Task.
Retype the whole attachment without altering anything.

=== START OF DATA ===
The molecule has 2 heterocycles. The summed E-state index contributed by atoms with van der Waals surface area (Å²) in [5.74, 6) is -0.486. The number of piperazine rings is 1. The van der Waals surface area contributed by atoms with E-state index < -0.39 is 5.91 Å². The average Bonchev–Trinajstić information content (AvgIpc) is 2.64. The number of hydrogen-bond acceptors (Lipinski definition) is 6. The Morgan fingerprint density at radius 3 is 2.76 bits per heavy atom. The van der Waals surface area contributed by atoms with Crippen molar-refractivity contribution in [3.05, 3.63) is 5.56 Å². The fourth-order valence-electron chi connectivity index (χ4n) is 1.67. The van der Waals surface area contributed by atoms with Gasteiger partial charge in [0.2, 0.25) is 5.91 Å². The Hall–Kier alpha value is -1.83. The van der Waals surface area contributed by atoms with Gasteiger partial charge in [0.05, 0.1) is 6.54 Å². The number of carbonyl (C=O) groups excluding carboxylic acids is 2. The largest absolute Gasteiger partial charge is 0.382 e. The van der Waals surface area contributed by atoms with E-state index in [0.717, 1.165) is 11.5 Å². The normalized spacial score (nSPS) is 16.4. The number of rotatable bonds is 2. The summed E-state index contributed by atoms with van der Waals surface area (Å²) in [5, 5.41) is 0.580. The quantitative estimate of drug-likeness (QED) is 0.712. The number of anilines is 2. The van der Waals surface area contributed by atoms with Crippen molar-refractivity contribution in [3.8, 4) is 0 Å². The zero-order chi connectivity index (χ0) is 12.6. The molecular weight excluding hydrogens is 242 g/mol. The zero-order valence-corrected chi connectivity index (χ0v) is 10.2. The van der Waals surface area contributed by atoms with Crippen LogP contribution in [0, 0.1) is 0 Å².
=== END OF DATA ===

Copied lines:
The molecule has 2 heterocycles. The summed E-state index contributed by atoms with van der Waals surface area (Å²) in [5.74, 6) is -0.486. The number of piperazine rings is 1. The van der Waals surface area contributed by atoms with E-state index < -0.39 is 5.91 Å². The average Bonchev–Trinajstić information content (AvgIpc) is 2.64. The number of hydrogen-bond acceptors (Lipinski definition) is 6. The Morgan fingerprint density at radius 3 is 2.76 bits per heavy atom. The van der Waals surface area contributed by atoms with Crippen molar-refractivity contribution in [3.05, 3.63) is 5.56 Å². The fourth-order valence-electron chi connectivity index (χ4n) is 1.67. The van der Waals surface area contributed by atoms with Gasteiger partial charge in [0.2, 0.25) is 5.91 Å². The Hall–Kier alpha value is -1.83. The van der Waals surface area contributed by atoms with Gasteiger partial charge in [0.05, 0.1) is 6.54 Å². The number of carbonyl (C=O) groups excluding carboxylic acids is 2. The largest absolute Gasteiger partial charge is 0.382 e. The van der Waals surface area contributed by atoms with E-state index in [0.717, 1.165) is 11.5 Å². The normalized spacial score (nSPS) is 16.4. The number of rotatable bonds is 2. The summed E-state index contributed by atoms with van der Waals surface area (Å²) in [5, 5.41) is 0.580. The quantitative estimate of drug-likeness (QED) is 0.712. The number of anilines is 2. The van der Waals surface area contributed by atoms with Crippen molar-refractivity contribution in [3.8, 4) is 0 Å². The zero-order chi connectivity index (χ0) is 12.6. The molecular weight excluding hydrogens is 242 g/mol. The zero-order valence-corrected chi connectivity index (χ0v) is 10.2. The van der Waals surface area contributed by atoms with Crippen LogP contribution in [0, 0.1) is 0 Å².